Additional contributors to the uncertainty of all radiometers include: temperature coefficients, linearity, thermal electromotive forces, and electromagnetic interference. Moreover, the field of view of many pyrheliometers differs from that of the reference ACR, which results in slight differences in the circumsolar radiation sensed during calibration. For pyranometers, inaccuracies in the zenith angle calculation and in the sensor’s cosine response must be considered. The latter issue is usually significant, particularly when measuring global irradiance under clear skies, because of the predominance of the direct beam. This issue is further discussed below and in Sect. 7. Finally, the specifications and performance of the data logging equipment (resolution, precision, and accuracy) must also be considered.
A pyranometer’s departure from perfect Lambertian response is often called “cosine error”. This has been documented in various publications (e. g., Michalsky et al. 1995; Wardle et al. 1996), with the result that improved calibration techniques using variable responsivity coefficients (rather than the conventional fixed single calibration number) became the recommended procedure (Lester and Myers 2006). What follows is an overview of the most advanced method currently used to calibrate pyranometers at research-class sites.
This method must be performed during a whole clear summer day, with z reaching values as close to 0 as possible. The responsivity for each zenith angle, Rs(z), is calculated as before. The calibration data for the morning and afternoon are separately segregated into a number of zenith angle intervals. These data points are then fitted to a high-order polynomial in the form of Eq. (1.6):
rs (z)am/pm = E a cos'(z) (16)
where the ai are n + 1 coefficients for each morning and afternoon set of z. Thus there are two n-degree polynomials in cos(z) mapping the responsivity curve of each pyranometer. This method can be used with various z intervals. The original version used 5-degree intervals (Reda 1998). The current version uses 2-degree intervals, with n = 48.
With this sophisticated approach, uncertainties of no more than ±2.1% in measured pyranometer data can be achieved. This is a significant improvement over the conventional method of using a single value, Rs (z0), which may induce errors of up to ±10% at zenith angles largely separated from z0.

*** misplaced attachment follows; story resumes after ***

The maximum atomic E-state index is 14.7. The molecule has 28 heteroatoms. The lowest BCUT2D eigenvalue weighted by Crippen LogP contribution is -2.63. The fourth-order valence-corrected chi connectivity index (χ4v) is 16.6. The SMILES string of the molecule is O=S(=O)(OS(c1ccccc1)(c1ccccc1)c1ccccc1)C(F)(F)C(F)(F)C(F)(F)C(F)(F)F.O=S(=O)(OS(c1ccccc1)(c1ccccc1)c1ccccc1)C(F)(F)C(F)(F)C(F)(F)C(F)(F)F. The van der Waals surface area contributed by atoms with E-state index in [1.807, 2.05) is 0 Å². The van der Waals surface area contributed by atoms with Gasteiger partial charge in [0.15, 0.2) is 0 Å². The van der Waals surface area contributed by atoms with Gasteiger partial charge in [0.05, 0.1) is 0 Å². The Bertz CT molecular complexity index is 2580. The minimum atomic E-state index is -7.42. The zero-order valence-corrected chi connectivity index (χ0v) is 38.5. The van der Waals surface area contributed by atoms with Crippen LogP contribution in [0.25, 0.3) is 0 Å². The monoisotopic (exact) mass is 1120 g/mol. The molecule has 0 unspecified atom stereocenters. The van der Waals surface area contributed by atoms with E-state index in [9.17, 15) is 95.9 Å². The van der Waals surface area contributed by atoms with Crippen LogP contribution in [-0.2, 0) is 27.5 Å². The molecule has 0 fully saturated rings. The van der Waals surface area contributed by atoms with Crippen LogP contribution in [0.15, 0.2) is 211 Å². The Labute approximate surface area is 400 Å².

Example data for various calibration results for a single pyranometer, reporting responsivity as a function of zenith angle in bins of 2°, and 9°, as well as derived coefficients for a fit to Eq. (1.6), may be found on the CD-ROM, in the folder CM22_all_Rs_NREL2006_02. In the folder NREL2006_02COEFF are the results of coefficient fits to several models of pyranometer (Kipp and Zonen CM-22 and CM6b, Eppley PSP, and Li-Cor LI200SB). Also included in that folder is a spreadsheet file, ‘RCC-Function_RsCalculator. xls’, which implements calculation of responsivities as a function of zenith angle using the coefficient files. The calculated uncertainties published in the ‘2006-02_NREL_SRRL _BMS. pdf’ and ‘2006- 02_ARM_SGP_Full. pdf’ reports on the CD-ROM are based upon the techniques specified in the GUM and current knowledge of the sources of uncertainty, and their estimated magnitudes, during outdoor calibrations.
Basic calibration uncertainties of about 2.1% for pyranometers, and 1.8% for pyrheliometers, at “full scale” (i. e., 1000Wm~2 or “1 sun”) are the very best that can be expected with present instrumentation. This is equivalent to an uncertainty of 21W m~2 for global solar radiation and 18W m~2 for direct normal radiation.
When radiometers are deployed to the field, further sources of uncertainty arise, such as differing (usually lower resolution) data logging, cleanliness, and even atmospheric conditions, which must be considered in addition to the basic calibration uncertainty. Field measurements under varying, sometimes harsh, environmental conditions can easily double or triple the basic uncertainties (Myers 2005; Myers et al. 2004).
Solar radiation model developers must be aware that random and bias errors in models represent how well the model reproduces the measured data, and not necessarily the absolute accuracy of the radiation component. The particular case of empirical radiation models is worth discussing further. Such models are not based on algorithms that attempt to describe the physics of the various extinction processes in the atmosphere, but on simple relationships using some correlations between different phenomena and the observed irradiance. For instance, it has long been known that monthly-average global irradiation was roughly linearly correlated with sunshine duration. Because such models use irradiance observations for their development, any systematic or random error in irradiance measurement is embedded in the model. If the model is based on irradiance data that have been measured at site X with one set of instruments, and is used to compare its predictions to irra – diance measured at site Y with a different set of instruments, a part of the apparent prediction errors at site Y will be due to a mismatch between the instrument characteristics. This insidious problem is usually overlooked, but is one possible reason why such models are rarely found of “universal” applicability.